Anonymous said...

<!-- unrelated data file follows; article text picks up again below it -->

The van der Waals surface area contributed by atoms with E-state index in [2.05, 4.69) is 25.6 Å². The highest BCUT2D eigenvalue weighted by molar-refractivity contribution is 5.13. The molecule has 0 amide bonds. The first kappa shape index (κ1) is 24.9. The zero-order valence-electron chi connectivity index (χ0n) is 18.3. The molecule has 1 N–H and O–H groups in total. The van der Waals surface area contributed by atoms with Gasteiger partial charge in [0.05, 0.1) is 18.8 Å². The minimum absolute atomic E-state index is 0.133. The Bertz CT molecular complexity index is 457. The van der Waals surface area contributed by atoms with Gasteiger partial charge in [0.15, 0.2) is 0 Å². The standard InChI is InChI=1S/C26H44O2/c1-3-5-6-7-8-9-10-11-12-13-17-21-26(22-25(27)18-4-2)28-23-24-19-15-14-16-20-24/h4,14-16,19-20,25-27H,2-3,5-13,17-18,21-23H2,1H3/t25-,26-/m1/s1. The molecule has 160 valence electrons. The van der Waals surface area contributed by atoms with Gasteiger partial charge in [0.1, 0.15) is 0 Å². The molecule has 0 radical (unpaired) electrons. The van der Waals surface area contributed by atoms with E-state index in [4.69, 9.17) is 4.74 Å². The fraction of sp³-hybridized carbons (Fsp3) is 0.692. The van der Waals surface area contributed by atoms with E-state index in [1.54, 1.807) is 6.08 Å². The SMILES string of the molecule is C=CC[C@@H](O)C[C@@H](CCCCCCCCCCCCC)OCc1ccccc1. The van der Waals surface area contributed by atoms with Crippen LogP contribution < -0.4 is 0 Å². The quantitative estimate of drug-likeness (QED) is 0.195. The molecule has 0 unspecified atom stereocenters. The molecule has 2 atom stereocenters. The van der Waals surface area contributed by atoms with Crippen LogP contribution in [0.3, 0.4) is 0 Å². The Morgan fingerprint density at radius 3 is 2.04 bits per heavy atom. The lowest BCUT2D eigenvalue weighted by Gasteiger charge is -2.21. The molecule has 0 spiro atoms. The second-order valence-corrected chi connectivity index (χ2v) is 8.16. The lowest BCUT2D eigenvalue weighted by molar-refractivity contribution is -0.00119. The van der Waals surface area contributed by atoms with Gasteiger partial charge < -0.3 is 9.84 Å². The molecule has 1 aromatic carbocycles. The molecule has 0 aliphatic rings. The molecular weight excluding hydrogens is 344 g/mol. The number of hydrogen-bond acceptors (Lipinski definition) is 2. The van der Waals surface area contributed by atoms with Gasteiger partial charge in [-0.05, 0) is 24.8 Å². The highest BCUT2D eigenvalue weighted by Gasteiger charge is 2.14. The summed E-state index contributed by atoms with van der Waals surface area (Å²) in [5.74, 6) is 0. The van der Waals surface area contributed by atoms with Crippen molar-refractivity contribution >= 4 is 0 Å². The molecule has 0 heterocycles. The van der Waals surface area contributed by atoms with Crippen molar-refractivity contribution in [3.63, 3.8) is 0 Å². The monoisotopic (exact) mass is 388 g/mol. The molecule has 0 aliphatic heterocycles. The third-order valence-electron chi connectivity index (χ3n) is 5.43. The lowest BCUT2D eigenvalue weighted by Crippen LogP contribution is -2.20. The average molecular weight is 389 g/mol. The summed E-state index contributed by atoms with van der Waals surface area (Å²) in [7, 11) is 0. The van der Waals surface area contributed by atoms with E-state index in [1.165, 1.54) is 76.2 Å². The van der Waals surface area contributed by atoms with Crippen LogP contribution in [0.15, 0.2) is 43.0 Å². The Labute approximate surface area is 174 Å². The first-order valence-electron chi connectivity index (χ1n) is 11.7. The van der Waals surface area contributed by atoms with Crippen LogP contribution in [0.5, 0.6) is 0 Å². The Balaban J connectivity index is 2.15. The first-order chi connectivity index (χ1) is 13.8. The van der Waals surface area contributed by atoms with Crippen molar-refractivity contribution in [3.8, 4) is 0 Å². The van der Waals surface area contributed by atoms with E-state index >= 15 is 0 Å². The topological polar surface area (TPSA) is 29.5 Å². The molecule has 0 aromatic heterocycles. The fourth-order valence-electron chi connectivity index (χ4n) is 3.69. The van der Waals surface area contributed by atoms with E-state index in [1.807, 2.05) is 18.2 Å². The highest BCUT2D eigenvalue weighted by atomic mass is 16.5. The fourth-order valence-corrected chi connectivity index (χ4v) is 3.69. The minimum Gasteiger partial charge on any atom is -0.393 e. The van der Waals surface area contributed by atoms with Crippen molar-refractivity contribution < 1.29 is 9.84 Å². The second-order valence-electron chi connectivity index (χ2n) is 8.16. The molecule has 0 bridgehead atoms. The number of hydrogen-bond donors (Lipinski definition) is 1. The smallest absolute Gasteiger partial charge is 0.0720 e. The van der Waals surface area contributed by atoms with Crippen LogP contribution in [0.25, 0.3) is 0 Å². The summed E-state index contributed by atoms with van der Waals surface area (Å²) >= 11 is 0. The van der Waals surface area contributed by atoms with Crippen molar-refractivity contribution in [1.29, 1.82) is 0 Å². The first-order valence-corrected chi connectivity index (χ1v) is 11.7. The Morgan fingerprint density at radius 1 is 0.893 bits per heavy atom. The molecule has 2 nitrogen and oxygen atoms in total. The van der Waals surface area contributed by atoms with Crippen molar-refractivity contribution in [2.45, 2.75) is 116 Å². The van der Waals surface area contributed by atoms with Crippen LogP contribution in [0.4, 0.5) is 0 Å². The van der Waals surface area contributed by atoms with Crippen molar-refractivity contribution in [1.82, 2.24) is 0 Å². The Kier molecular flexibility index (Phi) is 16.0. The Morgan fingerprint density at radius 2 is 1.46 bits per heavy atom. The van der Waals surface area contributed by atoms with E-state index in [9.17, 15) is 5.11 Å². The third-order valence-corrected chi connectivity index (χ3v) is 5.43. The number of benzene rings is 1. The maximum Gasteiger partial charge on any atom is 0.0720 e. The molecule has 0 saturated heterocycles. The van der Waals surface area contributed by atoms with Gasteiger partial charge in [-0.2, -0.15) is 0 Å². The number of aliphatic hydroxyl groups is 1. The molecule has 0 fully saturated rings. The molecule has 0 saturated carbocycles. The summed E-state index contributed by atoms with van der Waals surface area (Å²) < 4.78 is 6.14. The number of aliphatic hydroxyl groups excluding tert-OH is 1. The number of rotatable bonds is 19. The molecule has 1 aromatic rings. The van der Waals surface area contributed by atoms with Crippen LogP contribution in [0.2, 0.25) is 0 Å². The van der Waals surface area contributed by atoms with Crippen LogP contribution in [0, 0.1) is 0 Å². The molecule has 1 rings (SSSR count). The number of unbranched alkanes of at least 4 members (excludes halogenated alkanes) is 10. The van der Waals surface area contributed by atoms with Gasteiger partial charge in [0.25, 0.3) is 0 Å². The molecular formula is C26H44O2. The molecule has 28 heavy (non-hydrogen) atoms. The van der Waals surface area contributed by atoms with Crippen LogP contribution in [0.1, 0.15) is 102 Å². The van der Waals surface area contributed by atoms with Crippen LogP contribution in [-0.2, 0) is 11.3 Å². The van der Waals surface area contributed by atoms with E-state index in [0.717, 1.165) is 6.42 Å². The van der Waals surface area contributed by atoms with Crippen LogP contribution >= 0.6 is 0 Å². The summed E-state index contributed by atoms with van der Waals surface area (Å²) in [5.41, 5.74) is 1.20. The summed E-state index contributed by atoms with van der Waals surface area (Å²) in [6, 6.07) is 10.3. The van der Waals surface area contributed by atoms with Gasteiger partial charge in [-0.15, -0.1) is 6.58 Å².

I'm afraid I must beg to differ about shock collars being humane--they might be SOMETIMES with SOME PEOPLE, and might be the only way to "correct" dogs in some situations, but I have seen way too much abuse involving these collars to ever much like them. And they malfunction--I have seen them get stuck on the shock mode, and zap dogs continuously until the wretched dog is writhing and screaming on the ground, and the collars have to be jerked off to stop it! And as for the shock simply being like "static from your carpet"? Static from your carpet doesn't have increasingly more painful levels, and many people like to test the collars on themselves, and they are PAINFUL! To me, shock collars are NOT good for basic training, and if you require one to get basic behaviours, you shouldn't be training dogs. I have known people who use them to get their dog to "sit" for Christ's sake! Why would anyone want to make training so unpleasant? I think the appeal is to people who like fiddling with gadgets, not training animals. I would only use one IF nothing else was working, and the consequences of not obeying could be the death of the dog. Just my opinion......L.B.